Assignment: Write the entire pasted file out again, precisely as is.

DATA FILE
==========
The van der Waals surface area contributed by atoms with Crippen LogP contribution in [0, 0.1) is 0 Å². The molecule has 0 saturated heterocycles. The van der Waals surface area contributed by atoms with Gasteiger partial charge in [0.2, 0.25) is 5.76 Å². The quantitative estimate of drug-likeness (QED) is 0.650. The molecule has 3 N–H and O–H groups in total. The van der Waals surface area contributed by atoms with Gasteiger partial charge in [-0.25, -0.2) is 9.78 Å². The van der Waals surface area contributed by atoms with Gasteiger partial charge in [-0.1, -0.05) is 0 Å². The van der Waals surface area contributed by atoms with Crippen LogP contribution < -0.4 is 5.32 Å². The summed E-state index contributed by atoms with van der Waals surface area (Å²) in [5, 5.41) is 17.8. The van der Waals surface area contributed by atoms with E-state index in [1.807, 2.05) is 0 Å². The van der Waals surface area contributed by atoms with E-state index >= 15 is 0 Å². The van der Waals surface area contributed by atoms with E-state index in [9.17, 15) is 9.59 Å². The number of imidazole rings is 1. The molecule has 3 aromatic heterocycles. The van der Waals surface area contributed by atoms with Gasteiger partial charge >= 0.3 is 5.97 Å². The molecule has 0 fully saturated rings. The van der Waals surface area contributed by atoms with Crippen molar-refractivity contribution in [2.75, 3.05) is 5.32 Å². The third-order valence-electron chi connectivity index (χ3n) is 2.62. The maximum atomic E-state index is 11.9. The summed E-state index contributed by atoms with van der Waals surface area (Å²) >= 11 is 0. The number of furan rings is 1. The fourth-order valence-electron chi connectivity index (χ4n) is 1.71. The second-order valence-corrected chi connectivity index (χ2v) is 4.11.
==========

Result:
The van der Waals surface area contributed by atoms with Crippen LogP contribution in [0, 0.1) is 0 Å². The molecule has 0 saturated heterocycles. The van der Waals surface area contributed by atoms with Gasteiger partial charge in [0.2, 0.25) is 5.76 Å². The quantitative estimate of drug-likeness (QED) is 0.650. The molecule has 3 N–H and O–H groups in total. The van der Waals surface area contributed by atoms with Gasteiger partial charge in [-0.25, -0.2) is 9.78 Å². The van der Waals surface area contributed by atoms with Gasteiger partial charge in [-0.1, -0.05) is 0 Å². The van der Waals surface area contributed by atoms with Crippen LogP contribution < -0.4 is 5.32 Å². The summed E-state index contributed by atoms with van der Waals surface area (Å²) in [5, 5.41) is 17.8. The van der Waals surface area contributed by atoms with E-state index in [1.807, 2.05) is 0 Å². The van der Waals surface area contributed by atoms with E-state index >= 15 is 0 Å². The van der Waals surface area contributed by atoms with E-state index in [9.17, 15) is 9.59 Å². The number of imidazole rings is 1. The molecule has 3 aromatic heterocycles. The van der Waals surface area contributed by atoms with Gasteiger partial charge >= 0.3 is 5.97 Å². The molecule has 0 fully saturated rings. The van der Waals surface area contributed by atoms with Crippen molar-refractivity contribution in [2.75, 3.05) is 5.32 Å². The third-order valence-electron chi connectivity index (χ3n) is 2.62. The maximum atomic E-state index is 11.9. The summed E-state index contributed by atoms with van der Waals surface area (Å²) >= 11 is 0. The number of furan rings is 1. The fourth-order valence-electron chi connectivity index (χ4n) is 1.71. The second-order valence-corrected chi connectivity index (χ2v) is 4.11.